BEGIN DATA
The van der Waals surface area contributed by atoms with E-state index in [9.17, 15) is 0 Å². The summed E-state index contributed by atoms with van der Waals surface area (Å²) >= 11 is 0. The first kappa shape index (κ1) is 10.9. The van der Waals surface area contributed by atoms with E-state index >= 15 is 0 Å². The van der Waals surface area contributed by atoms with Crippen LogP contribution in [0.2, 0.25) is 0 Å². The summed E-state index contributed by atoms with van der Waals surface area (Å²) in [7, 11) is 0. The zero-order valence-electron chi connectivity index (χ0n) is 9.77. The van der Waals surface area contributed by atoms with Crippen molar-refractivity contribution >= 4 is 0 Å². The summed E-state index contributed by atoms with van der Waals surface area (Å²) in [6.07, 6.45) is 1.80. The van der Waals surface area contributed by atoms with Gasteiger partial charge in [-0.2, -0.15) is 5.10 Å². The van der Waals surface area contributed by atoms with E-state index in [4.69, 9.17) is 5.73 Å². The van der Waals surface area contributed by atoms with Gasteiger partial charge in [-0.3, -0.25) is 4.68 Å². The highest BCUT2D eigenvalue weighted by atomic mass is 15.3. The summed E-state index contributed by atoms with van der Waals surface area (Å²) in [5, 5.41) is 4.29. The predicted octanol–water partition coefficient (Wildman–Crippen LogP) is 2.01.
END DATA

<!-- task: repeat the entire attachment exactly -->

The van der Waals surface area contributed by atoms with E-state index in [9.17, 15) is 0 Å². The summed E-state index contributed by atoms with van der Waals surface area (Å²) >= 11 is 0. The first kappa shape index (κ1) is 10.9. The van der Waals surface area contributed by atoms with E-state index >= 15 is 0 Å². The van der Waals surface area contributed by atoms with Crippen LogP contribution in [0.2, 0.25) is 0 Å². The summed E-state index contributed by atoms with van der Waals surface area (Å²) in [7, 11) is 0. The zero-order valence-electron chi connectivity index (χ0n) is 9.77. The van der Waals surface area contributed by atoms with Crippen molar-refractivity contribution >= 4 is 0 Å². The summed E-state index contributed by atoms with van der Waals surface area (Å²) in [6.07, 6.45) is 1.80. The van der Waals surface area contributed by atoms with Gasteiger partial charge in [-0.2, -0.15) is 5.10 Å². The van der Waals surface area contributed by atoms with E-state index in [4.69, 9.17) is 5.73 Å². The van der Waals surface area contributed by atoms with Gasteiger partial charge in [-0.3, -0.25) is 4.68 Å². The highest BCUT2D eigenvalue weighted by atomic mass is 15.3. The summed E-state index contributed by atoms with van der Waals surface area (Å²) in [5, 5.41) is 4.29. The predicted octanol–water partition coefficient (Wildman–Crippen LogP) is 2.01.